Nearly all of GM’s U.S. production will be online next week.
Automakers have been juggling production in light of the ongoing semiconductor shortage for months, but Automotive News reports a positive shift for General Motors’ production. After weeks and even months offline, the automaker will resume production at its two plants in Lansing, Michigan next week. The news comes as third-quarter sales reports are around the corner, and may help revive dealer inventories — many of whom face sparse lots and frustrated customers.
Lansing Grand River Assembly has idled its Cadillac CT4 and CT5 production since May 10. It also builds the Chevy Camaro, though that line has only been down since September 13 due to the chip shortage. GM announced it is rebooting production a week ahead of schedule on Monday, October 3. Lansing Delta Assembly will also restart production next week as planned, after being idle since July 19. The Lansing Delta plant builds the Buick Enclave and Chevrolet Traverse.
Other plants like Fort Wayne Assembly in Indiana, which builds GM’s light-duty trucks, resumed production in mid-September. Bowling Green, Kentucky’s Corvette plant and Arlington, Texas’ full-size SUV lines have continued to run, emphasizing GM’s chip allocation toward higher-demand models.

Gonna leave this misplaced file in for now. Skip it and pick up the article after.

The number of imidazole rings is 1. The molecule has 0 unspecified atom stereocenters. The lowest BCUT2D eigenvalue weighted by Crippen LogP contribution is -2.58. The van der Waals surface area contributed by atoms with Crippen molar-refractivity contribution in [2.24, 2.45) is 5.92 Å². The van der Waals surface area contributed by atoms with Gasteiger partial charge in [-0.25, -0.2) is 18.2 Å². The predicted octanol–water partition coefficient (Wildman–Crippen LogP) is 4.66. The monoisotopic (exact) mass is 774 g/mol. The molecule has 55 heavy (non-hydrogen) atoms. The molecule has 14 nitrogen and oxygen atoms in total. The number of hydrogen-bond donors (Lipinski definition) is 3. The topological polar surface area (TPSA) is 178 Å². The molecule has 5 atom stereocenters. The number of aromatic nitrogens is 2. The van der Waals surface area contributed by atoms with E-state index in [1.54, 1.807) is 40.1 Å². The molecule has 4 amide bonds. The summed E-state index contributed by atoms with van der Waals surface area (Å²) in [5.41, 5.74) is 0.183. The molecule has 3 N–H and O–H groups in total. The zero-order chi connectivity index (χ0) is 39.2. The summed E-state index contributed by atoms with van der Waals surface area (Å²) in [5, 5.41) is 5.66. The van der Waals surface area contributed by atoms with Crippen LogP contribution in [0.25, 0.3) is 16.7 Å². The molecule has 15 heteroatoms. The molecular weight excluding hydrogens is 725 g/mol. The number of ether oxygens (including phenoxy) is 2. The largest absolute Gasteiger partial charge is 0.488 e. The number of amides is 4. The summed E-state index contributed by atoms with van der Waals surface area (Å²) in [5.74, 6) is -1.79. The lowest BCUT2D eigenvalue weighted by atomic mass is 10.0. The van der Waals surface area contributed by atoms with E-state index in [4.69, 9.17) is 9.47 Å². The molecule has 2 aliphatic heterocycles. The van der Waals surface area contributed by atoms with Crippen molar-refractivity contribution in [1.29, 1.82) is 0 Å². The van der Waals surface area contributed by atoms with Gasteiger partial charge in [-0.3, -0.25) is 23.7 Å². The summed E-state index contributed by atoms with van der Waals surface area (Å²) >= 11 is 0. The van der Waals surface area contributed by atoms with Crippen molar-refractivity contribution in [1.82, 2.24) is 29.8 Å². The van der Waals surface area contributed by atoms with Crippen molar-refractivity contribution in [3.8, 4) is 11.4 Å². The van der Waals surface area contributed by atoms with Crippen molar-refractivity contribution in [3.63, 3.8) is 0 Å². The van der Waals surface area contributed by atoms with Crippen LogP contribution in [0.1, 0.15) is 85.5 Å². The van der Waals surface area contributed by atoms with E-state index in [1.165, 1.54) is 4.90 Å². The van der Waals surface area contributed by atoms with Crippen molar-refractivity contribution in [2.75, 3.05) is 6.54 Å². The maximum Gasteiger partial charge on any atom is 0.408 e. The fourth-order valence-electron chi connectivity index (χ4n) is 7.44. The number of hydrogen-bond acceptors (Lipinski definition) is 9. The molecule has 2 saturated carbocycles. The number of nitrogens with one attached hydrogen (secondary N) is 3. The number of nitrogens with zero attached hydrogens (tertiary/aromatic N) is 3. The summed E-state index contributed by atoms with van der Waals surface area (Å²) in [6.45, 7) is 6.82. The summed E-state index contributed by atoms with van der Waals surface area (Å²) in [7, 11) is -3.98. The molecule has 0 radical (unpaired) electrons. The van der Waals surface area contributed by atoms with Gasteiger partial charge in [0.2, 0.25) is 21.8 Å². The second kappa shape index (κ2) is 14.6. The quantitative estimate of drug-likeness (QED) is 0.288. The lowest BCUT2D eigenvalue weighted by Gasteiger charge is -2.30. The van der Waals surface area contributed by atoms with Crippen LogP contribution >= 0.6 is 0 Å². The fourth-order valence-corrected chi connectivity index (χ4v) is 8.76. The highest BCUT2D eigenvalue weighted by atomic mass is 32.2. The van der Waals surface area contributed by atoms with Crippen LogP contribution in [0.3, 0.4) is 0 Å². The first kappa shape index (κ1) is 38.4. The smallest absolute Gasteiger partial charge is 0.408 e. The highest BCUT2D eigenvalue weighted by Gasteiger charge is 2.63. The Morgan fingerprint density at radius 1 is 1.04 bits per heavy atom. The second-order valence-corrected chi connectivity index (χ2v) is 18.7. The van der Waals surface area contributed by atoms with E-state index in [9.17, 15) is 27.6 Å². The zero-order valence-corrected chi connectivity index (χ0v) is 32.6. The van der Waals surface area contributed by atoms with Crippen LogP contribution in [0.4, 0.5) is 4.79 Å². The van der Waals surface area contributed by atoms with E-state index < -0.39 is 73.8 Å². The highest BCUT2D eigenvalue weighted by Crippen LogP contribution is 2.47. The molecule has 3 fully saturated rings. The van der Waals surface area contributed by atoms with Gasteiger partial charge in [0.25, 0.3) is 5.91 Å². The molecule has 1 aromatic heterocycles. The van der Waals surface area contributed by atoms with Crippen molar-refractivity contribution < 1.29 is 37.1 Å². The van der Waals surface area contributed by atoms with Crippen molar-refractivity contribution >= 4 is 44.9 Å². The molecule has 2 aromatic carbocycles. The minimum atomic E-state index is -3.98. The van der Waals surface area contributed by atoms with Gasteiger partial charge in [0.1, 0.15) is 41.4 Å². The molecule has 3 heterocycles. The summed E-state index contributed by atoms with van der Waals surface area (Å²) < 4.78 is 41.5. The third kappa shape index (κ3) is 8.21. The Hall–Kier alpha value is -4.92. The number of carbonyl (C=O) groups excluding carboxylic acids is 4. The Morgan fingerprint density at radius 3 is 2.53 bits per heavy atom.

Despite GM’s U.S. production ramping back up in most areas, some plants will continue to see some downtime. Fairfax Assembly in Kansas City, Kansas will only run its Cadillac XT4 line. Chevy Malibu production will stay idle through the end of October. Orion Assembly in Michigan will also reportedly stay offline, as a result of the ongoing battery recall on the Chevy Bolt.
GM’s Mexican and Canadian plants will be down through October 15
Outside the United States, General Motors will keep its production offline for two more weeks. Chevy Blazer and Equinox production at Ramos Arizpe, Mexico will be affected, where both lines have been idled since August. San Luis Potosi, Mexico will continue its pause building the Equinox and GMC Terrain. Finally, GM’s CAMI plant in Ingersoll, Ontario (also building the Equinox) will be down through October 15. CAMI has been offline since mid-July.
Overall, current industry forecasts estimate the global auto industry will lose at between 8 and 9 million vehicles from production because of the semiconductor crisis. Nearly one-third of that lost production is in North America, resulting from automakers like GM, Ford and many other companies having to scale back production due to supply chain issues.